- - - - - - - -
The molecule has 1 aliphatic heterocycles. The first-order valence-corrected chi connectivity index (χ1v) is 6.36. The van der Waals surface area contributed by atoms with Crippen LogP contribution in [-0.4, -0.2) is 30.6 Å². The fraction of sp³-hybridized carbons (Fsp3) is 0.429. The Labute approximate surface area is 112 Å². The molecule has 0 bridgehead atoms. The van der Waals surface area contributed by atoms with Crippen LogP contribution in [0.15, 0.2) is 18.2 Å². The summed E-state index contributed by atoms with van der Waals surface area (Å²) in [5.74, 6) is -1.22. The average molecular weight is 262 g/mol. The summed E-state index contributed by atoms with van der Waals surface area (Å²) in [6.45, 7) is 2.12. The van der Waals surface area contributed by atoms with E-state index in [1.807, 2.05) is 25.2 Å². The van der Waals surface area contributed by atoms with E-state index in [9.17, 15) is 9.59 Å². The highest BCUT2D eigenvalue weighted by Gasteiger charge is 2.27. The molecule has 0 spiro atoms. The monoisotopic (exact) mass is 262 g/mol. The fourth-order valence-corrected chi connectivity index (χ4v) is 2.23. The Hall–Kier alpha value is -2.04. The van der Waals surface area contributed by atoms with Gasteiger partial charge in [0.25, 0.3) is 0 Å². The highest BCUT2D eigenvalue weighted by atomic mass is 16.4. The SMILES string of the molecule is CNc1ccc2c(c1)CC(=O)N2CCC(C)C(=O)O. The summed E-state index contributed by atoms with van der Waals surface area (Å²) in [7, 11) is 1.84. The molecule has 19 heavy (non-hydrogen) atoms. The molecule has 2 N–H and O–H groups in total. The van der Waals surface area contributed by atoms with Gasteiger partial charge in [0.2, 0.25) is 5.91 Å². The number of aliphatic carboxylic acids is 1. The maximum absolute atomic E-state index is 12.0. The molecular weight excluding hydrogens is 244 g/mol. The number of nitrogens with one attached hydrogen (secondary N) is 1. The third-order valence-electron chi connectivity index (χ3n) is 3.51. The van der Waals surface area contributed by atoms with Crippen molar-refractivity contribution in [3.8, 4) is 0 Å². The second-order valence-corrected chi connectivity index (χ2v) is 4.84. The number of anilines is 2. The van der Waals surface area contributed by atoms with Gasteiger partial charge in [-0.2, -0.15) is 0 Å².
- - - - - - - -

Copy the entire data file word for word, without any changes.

The molecule has 1 aliphatic heterocycles. The first-order valence-corrected chi connectivity index (χ1v) is 6.36. The van der Waals surface area contributed by atoms with Crippen LogP contribution in [-0.4, -0.2) is 30.6 Å². The fraction of sp³-hybridized carbons (Fsp3) is 0.429. The Labute approximate surface area is 112 Å². The molecule has 0 bridgehead atoms. The van der Waals surface area contributed by atoms with Crippen LogP contribution in [0.15, 0.2) is 18.2 Å². The summed E-state index contributed by atoms with van der Waals surface area (Å²) in [5.74, 6) is -1.22. The average molecular weight is 262 g/mol. The summed E-state index contributed by atoms with van der Waals surface area (Å²) in [6.45, 7) is 2.12. The van der Waals surface area contributed by atoms with E-state index in [1.807, 2.05) is 25.2 Å². The van der Waals surface area contributed by atoms with E-state index in [9.17, 15) is 9.59 Å². The highest BCUT2D eigenvalue weighted by Gasteiger charge is 2.27. The molecule has 0 spiro atoms. The monoisotopic (exact) mass is 262 g/mol. The fourth-order valence-corrected chi connectivity index (χ4v) is 2.23. The Hall–Kier alpha value is -2.04. The van der Waals surface area contributed by atoms with Gasteiger partial charge in [0.25, 0.3) is 0 Å². The highest BCUT2D eigenvalue weighted by atomic mass is 16.4. The SMILES string of the molecule is CNc1ccc2c(c1)CC(=O)N2CCC(C)C(=O)O. The summed E-state index contributed by atoms with van der Waals surface area (Å²) in [7, 11) is 1.84. The molecule has 19 heavy (non-hydrogen) atoms. The molecule has 2 N–H and O–H groups in total. The van der Waals surface area contributed by atoms with Gasteiger partial charge in [0.2, 0.25) is 5.91 Å². The number of aliphatic carboxylic acids is 1. The maximum absolute atomic E-state index is 12.0. The molecular weight excluding hydrogens is 244 g/mol. The number of nitrogens with one attached hydrogen (secondary N) is 1. The third-order valence-electron chi connectivity index (χ3n) is 3.51. The van der Waals surface area contributed by atoms with Crippen molar-refractivity contribution in [3.8, 4) is 0 Å². The second-order valence-corrected chi connectivity index (χ2v) is 4.84. The number of anilines is 2. The van der Waals surface area contributed by atoms with Gasteiger partial charge in [-0.2, -0.15) is 0 Å².